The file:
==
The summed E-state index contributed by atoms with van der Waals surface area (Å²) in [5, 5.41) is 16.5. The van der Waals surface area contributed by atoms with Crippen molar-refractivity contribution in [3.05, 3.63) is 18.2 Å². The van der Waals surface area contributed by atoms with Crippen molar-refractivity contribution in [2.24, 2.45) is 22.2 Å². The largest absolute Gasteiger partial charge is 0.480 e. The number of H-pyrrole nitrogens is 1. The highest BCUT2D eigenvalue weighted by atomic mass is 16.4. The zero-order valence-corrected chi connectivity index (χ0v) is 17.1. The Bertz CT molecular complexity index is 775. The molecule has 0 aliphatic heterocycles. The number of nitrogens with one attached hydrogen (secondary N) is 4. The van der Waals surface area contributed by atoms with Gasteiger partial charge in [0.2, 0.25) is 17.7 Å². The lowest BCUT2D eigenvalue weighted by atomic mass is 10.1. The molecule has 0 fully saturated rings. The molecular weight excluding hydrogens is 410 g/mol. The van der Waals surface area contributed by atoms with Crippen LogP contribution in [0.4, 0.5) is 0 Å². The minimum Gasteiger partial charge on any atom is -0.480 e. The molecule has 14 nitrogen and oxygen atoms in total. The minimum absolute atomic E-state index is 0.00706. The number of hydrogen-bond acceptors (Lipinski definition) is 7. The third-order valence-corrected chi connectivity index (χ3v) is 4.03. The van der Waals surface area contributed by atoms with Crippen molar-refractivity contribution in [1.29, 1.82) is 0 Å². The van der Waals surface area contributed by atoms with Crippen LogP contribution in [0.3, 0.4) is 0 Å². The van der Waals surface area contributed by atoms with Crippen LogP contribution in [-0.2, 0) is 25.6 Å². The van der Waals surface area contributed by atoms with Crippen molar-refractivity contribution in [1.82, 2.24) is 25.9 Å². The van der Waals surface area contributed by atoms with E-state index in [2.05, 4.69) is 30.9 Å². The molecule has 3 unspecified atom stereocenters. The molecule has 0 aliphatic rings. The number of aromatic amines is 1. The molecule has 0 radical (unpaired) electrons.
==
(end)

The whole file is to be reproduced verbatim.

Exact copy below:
The summed E-state index contributed by atoms with van der Waals surface area (Å²) in [5, 5.41) is 16.5. The van der Waals surface area contributed by atoms with Crippen molar-refractivity contribution in [3.05, 3.63) is 18.2 Å². The van der Waals surface area contributed by atoms with Crippen molar-refractivity contribution in [2.24, 2.45) is 22.2 Å². The largest absolute Gasteiger partial charge is 0.480 e. The number of H-pyrrole nitrogens is 1. The highest BCUT2D eigenvalue weighted by atomic mass is 16.4. The zero-order valence-corrected chi connectivity index (χ0v) is 17.1. The Bertz CT molecular complexity index is 775. The molecule has 0 aliphatic heterocycles. The number of nitrogens with one attached hydrogen (secondary N) is 4. The van der Waals surface area contributed by atoms with Gasteiger partial charge in [0.2, 0.25) is 17.7 Å². The lowest BCUT2D eigenvalue weighted by atomic mass is 10.1. The molecule has 0 fully saturated rings. The molecular weight excluding hydrogens is 410 g/mol. The van der Waals surface area contributed by atoms with Crippen LogP contribution in [0.4, 0.5) is 0 Å². The minimum Gasteiger partial charge on any atom is -0.480 e. The molecule has 14 nitrogen and oxygen atoms in total. The minimum absolute atomic E-state index is 0.00706. The number of hydrogen-bond acceptors (Lipinski definition) is 7. The third-order valence-corrected chi connectivity index (χ3v) is 4.03. The van der Waals surface area contributed by atoms with Crippen molar-refractivity contribution in [1.29, 1.82) is 0 Å². The van der Waals surface area contributed by atoms with Crippen LogP contribution in [0.3, 0.4) is 0 Å². The van der Waals surface area contributed by atoms with Crippen LogP contribution in [-0.2, 0) is 25.6 Å². The van der Waals surface area contributed by atoms with Crippen molar-refractivity contribution in [1.82, 2.24) is 25.9 Å². The van der Waals surface area contributed by atoms with E-state index in [2.05, 4.69) is 30.9 Å². The molecule has 3 unspecified atom stereocenters. The molecule has 0 aliphatic rings. The number of aromatic amines is 1. The molecule has 0 radical (unpaired) electrons.